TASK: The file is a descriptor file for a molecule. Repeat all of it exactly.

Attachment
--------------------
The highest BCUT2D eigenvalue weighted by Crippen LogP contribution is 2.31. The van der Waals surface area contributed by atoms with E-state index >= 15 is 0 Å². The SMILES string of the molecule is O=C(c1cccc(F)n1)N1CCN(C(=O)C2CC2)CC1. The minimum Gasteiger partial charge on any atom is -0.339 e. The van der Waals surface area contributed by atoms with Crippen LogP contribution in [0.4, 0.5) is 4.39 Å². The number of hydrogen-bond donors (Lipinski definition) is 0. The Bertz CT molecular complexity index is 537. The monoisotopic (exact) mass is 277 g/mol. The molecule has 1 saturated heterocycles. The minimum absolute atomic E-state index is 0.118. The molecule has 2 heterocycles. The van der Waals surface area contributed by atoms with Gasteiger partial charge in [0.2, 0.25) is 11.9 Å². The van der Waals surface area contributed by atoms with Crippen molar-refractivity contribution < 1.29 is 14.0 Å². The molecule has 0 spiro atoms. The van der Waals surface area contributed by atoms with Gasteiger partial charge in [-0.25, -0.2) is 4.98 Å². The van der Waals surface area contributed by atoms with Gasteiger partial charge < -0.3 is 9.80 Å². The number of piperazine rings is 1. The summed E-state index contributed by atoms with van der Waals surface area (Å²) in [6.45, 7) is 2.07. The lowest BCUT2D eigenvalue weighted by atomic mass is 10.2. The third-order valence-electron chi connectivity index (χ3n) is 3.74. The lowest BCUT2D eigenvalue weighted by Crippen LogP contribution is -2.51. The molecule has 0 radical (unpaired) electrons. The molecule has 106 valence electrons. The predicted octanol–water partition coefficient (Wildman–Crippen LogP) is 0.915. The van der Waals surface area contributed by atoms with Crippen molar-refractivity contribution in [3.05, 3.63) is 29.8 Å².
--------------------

The highest BCUT2D eigenvalue weighted by Crippen LogP contribution is 2.31. The van der Waals surface area contributed by atoms with E-state index >= 15 is 0 Å². The SMILES string of the molecule is O=C(c1cccc(F)n1)N1CCN(C(=O)C2CC2)CC1. The minimum Gasteiger partial charge on any atom is -0.339 e. The van der Waals surface area contributed by atoms with Crippen LogP contribution in [0.4, 0.5) is 4.39 Å². The number of hydrogen-bond donors (Lipinski definition) is 0. The Bertz CT molecular complexity index is 537. The monoisotopic (exact) mass is 277 g/mol. The molecule has 1 saturated heterocycles. The minimum absolute atomic E-state index is 0.118. The molecule has 2 heterocycles. The van der Waals surface area contributed by atoms with Gasteiger partial charge in [0.2, 0.25) is 11.9 Å². The van der Waals surface area contributed by atoms with Crippen molar-refractivity contribution < 1.29 is 14.0 Å². The molecule has 0 spiro atoms. The van der Waals surface area contributed by atoms with Gasteiger partial charge in [-0.25, -0.2) is 4.98 Å². The van der Waals surface area contributed by atoms with Gasteiger partial charge < -0.3 is 9.80 Å². The number of piperazine rings is 1. The summed E-state index contributed by atoms with van der Waals surface area (Å²) in [6.45, 7) is 2.07. The lowest BCUT2D eigenvalue weighted by atomic mass is 10.2. The third-order valence-electron chi connectivity index (χ3n) is 3.74. The lowest BCUT2D eigenvalue weighted by Crippen LogP contribution is -2.51. The molecule has 0 radical (unpaired) electrons. The molecule has 106 valence electrons. The predicted octanol–water partition coefficient (Wildman–Crippen LogP) is 0.915. The van der Waals surface area contributed by atoms with Crippen molar-refractivity contribution in [3.05, 3.63) is 29.8 Å².